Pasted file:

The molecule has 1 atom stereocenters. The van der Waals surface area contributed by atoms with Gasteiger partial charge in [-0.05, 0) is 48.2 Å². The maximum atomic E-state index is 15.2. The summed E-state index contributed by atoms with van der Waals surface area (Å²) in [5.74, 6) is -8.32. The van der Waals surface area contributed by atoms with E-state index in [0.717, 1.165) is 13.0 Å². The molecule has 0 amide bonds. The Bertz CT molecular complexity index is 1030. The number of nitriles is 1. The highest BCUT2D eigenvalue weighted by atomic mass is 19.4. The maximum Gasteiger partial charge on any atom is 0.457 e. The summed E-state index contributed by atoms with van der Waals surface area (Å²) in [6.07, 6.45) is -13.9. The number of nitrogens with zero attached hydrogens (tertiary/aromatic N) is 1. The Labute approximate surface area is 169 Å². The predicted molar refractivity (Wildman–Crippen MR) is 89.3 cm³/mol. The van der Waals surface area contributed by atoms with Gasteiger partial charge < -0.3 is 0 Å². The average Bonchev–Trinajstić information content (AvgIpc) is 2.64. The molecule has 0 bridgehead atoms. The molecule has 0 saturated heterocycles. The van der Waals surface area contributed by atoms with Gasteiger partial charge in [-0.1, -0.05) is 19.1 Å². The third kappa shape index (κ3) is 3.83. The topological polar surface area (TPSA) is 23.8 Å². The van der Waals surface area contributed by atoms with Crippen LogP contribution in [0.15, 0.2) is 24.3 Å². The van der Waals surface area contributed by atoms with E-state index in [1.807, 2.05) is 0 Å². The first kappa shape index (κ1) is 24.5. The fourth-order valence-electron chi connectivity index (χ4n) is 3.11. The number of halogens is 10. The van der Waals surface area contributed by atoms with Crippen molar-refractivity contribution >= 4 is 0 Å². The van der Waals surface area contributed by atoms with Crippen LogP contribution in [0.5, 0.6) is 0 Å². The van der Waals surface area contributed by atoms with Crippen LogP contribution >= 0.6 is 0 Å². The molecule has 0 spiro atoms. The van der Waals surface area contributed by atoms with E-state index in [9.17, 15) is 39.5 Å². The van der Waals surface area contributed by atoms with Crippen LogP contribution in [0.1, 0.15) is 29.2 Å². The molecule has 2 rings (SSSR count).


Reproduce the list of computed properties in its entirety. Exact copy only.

The molecule has 1 atom stereocenters. The van der Waals surface area contributed by atoms with Gasteiger partial charge in [-0.05, 0) is 48.2 Å². The maximum atomic E-state index is 15.2. The summed E-state index contributed by atoms with van der Waals surface area (Å²) in [5.74, 6) is -8.32. The van der Waals surface area contributed by atoms with E-state index in [0.717, 1.165) is 13.0 Å². The molecule has 0 amide bonds. The Bertz CT molecular complexity index is 1030. The number of nitriles is 1. The highest BCUT2D eigenvalue weighted by atomic mass is 19.4. The maximum Gasteiger partial charge on any atom is 0.457 e. The summed E-state index contributed by atoms with van der Waals surface area (Å²) in [6.07, 6.45) is -13.9. The number of nitrogens with zero attached hydrogens (tertiary/aromatic N) is 1. The Labute approximate surface area is 169 Å². The predicted molar refractivity (Wildman–Crippen MR) is 89.3 cm³/mol. The van der Waals surface area contributed by atoms with Gasteiger partial charge < -0.3 is 0 Å². The average Bonchev–Trinajstić information content (AvgIpc) is 2.64. The molecule has 0 bridgehead atoms. The molecule has 0 saturated heterocycles. The van der Waals surface area contributed by atoms with Gasteiger partial charge in [-0.1, -0.05) is 19.1 Å². The third kappa shape index (κ3) is 3.83. The topological polar surface area (TPSA) is 23.8 Å². The van der Waals surface area contributed by atoms with Crippen LogP contribution in [0.15, 0.2) is 24.3 Å². The van der Waals surface area contributed by atoms with E-state index in [1.807, 2.05) is 0 Å². The first kappa shape index (κ1) is 24.5. The fourth-order valence-electron chi connectivity index (χ4n) is 3.11. The number of halogens is 10. The van der Waals surface area contributed by atoms with Crippen molar-refractivity contribution >= 4 is 0 Å². The van der Waals surface area contributed by atoms with Crippen LogP contribution in [0.5, 0.6) is 0 Å². The van der Waals surface area contributed by atoms with Crippen LogP contribution >= 0.6 is 0 Å². The molecule has 0 spiro atoms. The van der Waals surface area contributed by atoms with E-state index in [9.17, 15) is 39.5 Å². The van der Waals surface area contributed by atoms with Crippen LogP contribution in [0.1, 0.15) is 29.2 Å². The molecule has 2 rings (SSSR count).